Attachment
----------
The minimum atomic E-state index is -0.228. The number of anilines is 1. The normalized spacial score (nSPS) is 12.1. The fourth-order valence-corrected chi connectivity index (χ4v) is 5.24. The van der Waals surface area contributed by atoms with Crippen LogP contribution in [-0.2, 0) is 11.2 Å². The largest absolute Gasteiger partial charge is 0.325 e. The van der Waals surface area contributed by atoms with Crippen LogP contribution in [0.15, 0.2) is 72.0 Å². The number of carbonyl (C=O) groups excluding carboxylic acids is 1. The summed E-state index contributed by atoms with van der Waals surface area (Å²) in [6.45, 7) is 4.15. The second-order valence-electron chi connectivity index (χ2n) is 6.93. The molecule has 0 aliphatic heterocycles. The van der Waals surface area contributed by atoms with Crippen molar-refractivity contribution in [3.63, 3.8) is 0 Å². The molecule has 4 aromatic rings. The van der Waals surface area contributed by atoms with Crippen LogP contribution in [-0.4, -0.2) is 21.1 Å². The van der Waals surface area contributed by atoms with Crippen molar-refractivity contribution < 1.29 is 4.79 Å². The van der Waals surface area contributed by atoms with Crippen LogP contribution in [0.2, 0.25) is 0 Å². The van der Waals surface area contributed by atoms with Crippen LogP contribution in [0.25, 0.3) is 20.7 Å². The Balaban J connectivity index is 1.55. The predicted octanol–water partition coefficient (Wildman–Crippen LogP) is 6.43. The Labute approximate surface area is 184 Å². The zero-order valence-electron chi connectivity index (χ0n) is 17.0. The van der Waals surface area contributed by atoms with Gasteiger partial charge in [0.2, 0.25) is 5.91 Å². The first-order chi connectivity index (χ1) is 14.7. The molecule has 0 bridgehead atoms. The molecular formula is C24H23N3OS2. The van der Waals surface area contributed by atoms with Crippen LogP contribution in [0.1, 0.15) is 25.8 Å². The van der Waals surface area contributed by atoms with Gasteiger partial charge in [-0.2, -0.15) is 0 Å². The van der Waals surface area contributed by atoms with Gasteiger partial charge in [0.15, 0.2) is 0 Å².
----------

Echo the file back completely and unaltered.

The minimum atomic E-state index is -0.228. The number of anilines is 1. The normalized spacial score (nSPS) is 12.1. The fourth-order valence-corrected chi connectivity index (χ4v) is 5.24. The van der Waals surface area contributed by atoms with Crippen LogP contribution in [-0.2, 0) is 11.2 Å². The largest absolute Gasteiger partial charge is 0.325 e. The van der Waals surface area contributed by atoms with Crippen LogP contribution in [0.15, 0.2) is 72.0 Å². The number of carbonyl (C=O) groups excluding carboxylic acids is 1. The summed E-state index contributed by atoms with van der Waals surface area (Å²) in [6.45, 7) is 4.15. The second-order valence-electron chi connectivity index (χ2n) is 6.93. The molecule has 0 aliphatic heterocycles. The van der Waals surface area contributed by atoms with Crippen molar-refractivity contribution in [3.63, 3.8) is 0 Å². The molecule has 4 aromatic rings. The van der Waals surface area contributed by atoms with Crippen LogP contribution in [-0.4, -0.2) is 21.1 Å². The van der Waals surface area contributed by atoms with Crippen molar-refractivity contribution < 1.29 is 4.79 Å². The van der Waals surface area contributed by atoms with Crippen LogP contribution in [0.2, 0.25) is 0 Å². The van der Waals surface area contributed by atoms with Crippen LogP contribution in [0.25, 0.3) is 20.7 Å². The Balaban J connectivity index is 1.55. The predicted octanol–water partition coefficient (Wildman–Crippen LogP) is 6.43. The Labute approximate surface area is 184 Å². The zero-order valence-electron chi connectivity index (χ0n) is 17.0. The van der Waals surface area contributed by atoms with Gasteiger partial charge in [0.2, 0.25) is 5.91 Å². The first-order chi connectivity index (χ1) is 14.7. The molecule has 0 bridgehead atoms. The molecular formula is C24H23N3OS2. The van der Waals surface area contributed by atoms with Crippen LogP contribution in [0.1, 0.15) is 25.8 Å². The van der Waals surface area contributed by atoms with Gasteiger partial charge in [-0.2, -0.15) is 0 Å². The van der Waals surface area contributed by atoms with Gasteiger partial charge in [0.15, 0.2) is 0 Å².